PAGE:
I hate to admit such a prejudice, but I have been a devoted pea-hater my entire life.
As far as I knew, peas were tiny, sulfurous mushy green orbs, often served along side overcooked carrots in the cafeteria lunch line. Yuck.
Peas were always something to be avoided at all costs, (like hard-boiled eggs) or at least they were until our son Will came along. In my quest to find healthy, delicious things to feed Will, I learned that peas are full of lots and lots of protein. We don’t eat a lot of meat at home, so I’m always on the lookout for ways to put more protein in our diets.
I also learned that, beyond protein, peas are full of all sorts of “good for you!” things like vitamins and minerals. As my poor husband knows, I’m a fan of putting “but-its-good-for-you!” types of things into our meals. I don’t make Will eat anything I wouldn’t eat myself so I realized it was time again to give ‘peas a chance’ (oh come on, you knew that one was coming).
Guess what I found out? There is a really, really, big difference between a freshly shelled, just barely cooked spring pea and the smelly little green things I used to find on my lunch tray.
A fresh pea, cooked for 30 seconds in boiling water than blanched bright green in an ice bath is a thing of almost neon beauty. It’s like springtime, in an edible spherical shape. Who doesn’t want to eat that?
(Will doesn’t, apparently, but that’s not the topic of today’s post)
Last week I picked up a pound of freshly shelled peas from our local wet market for the bargain price of 7 kuai, or about $1.20 to see if Chris and I might like our peas more than Will. I brought them home, washed them, blanched them and then panicked momentarily, now what?
Thank goodness for the 101 Cookbooks blog. I found a recipe for simply pureeing peas with toasted pine nuts, parmesan, a little lemon juice, and a little salt and pepper. Heidi swore it would be delicious spread on toast or eaten with a spoon.
And it was delicious, a little dense, but truly a wonderful thing to spread on tiny crackers for a big cocktail party. Emphasis on a big party. It quickly became clear to me though that for our party of 2, eating over a pound of pea puree on crackers was not going to be a viable option. I needed a more main-course vehicle for my delicious, protein-packed green paste.
Did you know though that you can turn almost anything into a pasta sauce with just a little bit of olive oil and pasta water? You can. The starch in the pasta water acts as a sort of thickener, binding everything together. It’s a neat trick when you’ve got a half hour to come up with dinner and only a little bit of oil, salt and pepper, cheese, and water at your disposal.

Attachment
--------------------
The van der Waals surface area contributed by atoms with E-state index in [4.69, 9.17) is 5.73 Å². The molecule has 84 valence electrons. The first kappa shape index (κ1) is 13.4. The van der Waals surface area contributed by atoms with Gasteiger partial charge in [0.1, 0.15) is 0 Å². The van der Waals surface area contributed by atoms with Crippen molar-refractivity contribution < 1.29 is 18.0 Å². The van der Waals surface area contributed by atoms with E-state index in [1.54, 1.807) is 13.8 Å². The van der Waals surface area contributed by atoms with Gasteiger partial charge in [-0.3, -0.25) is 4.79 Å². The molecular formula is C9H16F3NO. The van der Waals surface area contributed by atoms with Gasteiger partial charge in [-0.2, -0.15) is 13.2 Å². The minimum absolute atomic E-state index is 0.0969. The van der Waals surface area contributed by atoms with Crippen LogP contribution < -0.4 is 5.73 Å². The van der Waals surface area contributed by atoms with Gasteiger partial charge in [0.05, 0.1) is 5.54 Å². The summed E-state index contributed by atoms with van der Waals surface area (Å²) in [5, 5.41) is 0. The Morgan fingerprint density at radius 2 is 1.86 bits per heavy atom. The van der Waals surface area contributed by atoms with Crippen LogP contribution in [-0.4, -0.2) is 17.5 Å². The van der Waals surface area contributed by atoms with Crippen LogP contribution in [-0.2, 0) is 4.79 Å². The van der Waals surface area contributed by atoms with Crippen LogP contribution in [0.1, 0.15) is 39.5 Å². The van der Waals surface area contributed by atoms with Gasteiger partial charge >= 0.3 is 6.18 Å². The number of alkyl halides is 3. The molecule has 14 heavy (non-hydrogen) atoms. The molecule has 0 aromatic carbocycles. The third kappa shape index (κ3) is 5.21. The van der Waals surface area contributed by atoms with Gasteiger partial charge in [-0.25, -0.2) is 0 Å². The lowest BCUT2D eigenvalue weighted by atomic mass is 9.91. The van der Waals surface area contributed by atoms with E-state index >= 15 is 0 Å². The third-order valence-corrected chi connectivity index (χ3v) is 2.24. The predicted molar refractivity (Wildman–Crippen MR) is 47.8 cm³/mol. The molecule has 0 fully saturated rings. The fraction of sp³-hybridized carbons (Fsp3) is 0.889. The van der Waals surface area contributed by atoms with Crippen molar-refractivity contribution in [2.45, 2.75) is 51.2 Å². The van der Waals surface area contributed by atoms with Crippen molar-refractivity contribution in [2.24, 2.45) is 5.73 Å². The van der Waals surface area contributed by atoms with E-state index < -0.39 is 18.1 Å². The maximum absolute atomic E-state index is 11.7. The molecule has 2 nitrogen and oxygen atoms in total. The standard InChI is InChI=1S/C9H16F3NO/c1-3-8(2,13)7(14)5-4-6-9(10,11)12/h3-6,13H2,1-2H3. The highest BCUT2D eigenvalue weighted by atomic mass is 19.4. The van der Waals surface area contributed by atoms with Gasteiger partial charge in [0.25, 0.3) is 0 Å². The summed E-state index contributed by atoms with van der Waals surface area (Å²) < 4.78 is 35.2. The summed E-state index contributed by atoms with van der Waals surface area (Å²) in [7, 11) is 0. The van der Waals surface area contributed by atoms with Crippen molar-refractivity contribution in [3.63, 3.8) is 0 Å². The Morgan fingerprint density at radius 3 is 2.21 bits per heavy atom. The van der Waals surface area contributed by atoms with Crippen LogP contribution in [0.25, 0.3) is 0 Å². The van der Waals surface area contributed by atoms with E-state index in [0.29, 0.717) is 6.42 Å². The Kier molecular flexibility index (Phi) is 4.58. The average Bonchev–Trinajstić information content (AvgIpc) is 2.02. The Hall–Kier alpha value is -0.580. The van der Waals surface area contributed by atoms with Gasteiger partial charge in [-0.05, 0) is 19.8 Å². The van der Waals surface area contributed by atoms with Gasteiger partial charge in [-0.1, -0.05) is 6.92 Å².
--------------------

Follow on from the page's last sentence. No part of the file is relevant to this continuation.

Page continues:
So, I boiled up some pasta and added a few tablespoons of olive oil to my pea puree. When the pasta was finished, I drained some of the pasta water right into my puree and whisked furiously for about 30 seconds until the mixture was smooth then I dumped in my pasta, stirred and let things cool down a bit while I washed and cut up some grape tomatos.
The result? A pasta dish that manages to be both spring-like and sticks-to-your-ribs satisfying at the same time. Perfect for early spring. The tomatoes add some needed acidic/sweet contrast to the smooth, rich sauce and brighten up the plate nicely as well.
Pine nuts and olive oil and parmesan of course don’t come fat-free (or at least not in any form you’d actually want to eat) but they’re fattening mostly in that “its good for you!” sort of way. If you are looking for a pretty healthy, protein-rich vegetarian main dish, this one is a good pick.
Fresh Pea, Parmesan, Pine nut “Pesto” over Pasta with Fresh Tomatoes
I’m absolutely terrible at writing down measurements when I’m cooking new recipes so take this as more of a guide than a true recipe.
One pound of puree should make enough sauce for 4-6 main course servings of pasta, depending on how hungry you are. The puree keeps in the fridge for at least a few days (and maybe even in the freezer but I haven’t tried that yet) so if you want to split it into two meals for two, you certainly can.
1 pound freshly shelled peas
1/2 Cup toasted pine nuts
1/2 Cup freshly grated parmesan
Juice of one lemon
salt and pepper
3-5 Tablespoons olive oil
Pasta (shells or rigatoni work well)
1/2 C to 1 and 1/2 C pasta water
2-3 Cups cherry or grape tomatoes, washed and cut in halves or quarters
1. Make fresh pea puree as per instructions on 101 Cookbooks blog (blanch 1 pound of freshly-shelled peas in hot water for approximately 1 minute and then rinse in cool water. Drain and puree with approximately 1/2 cup toasted pine nuts, 1/2 cup parmesan, juice of 1 lemon, salt and pepper to taste. The mixture will be super, super thick. Thin it with a few tablespoons of olive oil if necessary.)
2. Put on a large pot of water for pasta. When water reaches a boil, add a few pinches of salt and pasta (shells work well for this but rigatoni or something similar would be equally good). Cook pasta to desired “dente-ness.”
3. While pasta is cooking, whisk pea puree in a large bowl with 3-5 tablespoons of olive oil.
4. Drain pasta, reserving a Cup or 2 of pasta water. Set pasta aside to drain
5. Starting with 1/2 Cup, add pasta water to pea puree and olive oil mixture, whisk briskly to create an emulsion, adding more pasta water until you have a sauce that coats the back of a spoon but whisks easily. Taste your sauce and add additional salt and pepper, if necessary.
6. Add noodles to sauce and stir to combine, allow mixture to cool briefly to room temperature so your tomatoes don’t cook on top of the hot pasta.
7. Portion on to plates, top with cut tomatoes and (optional) freshly grated parmesan.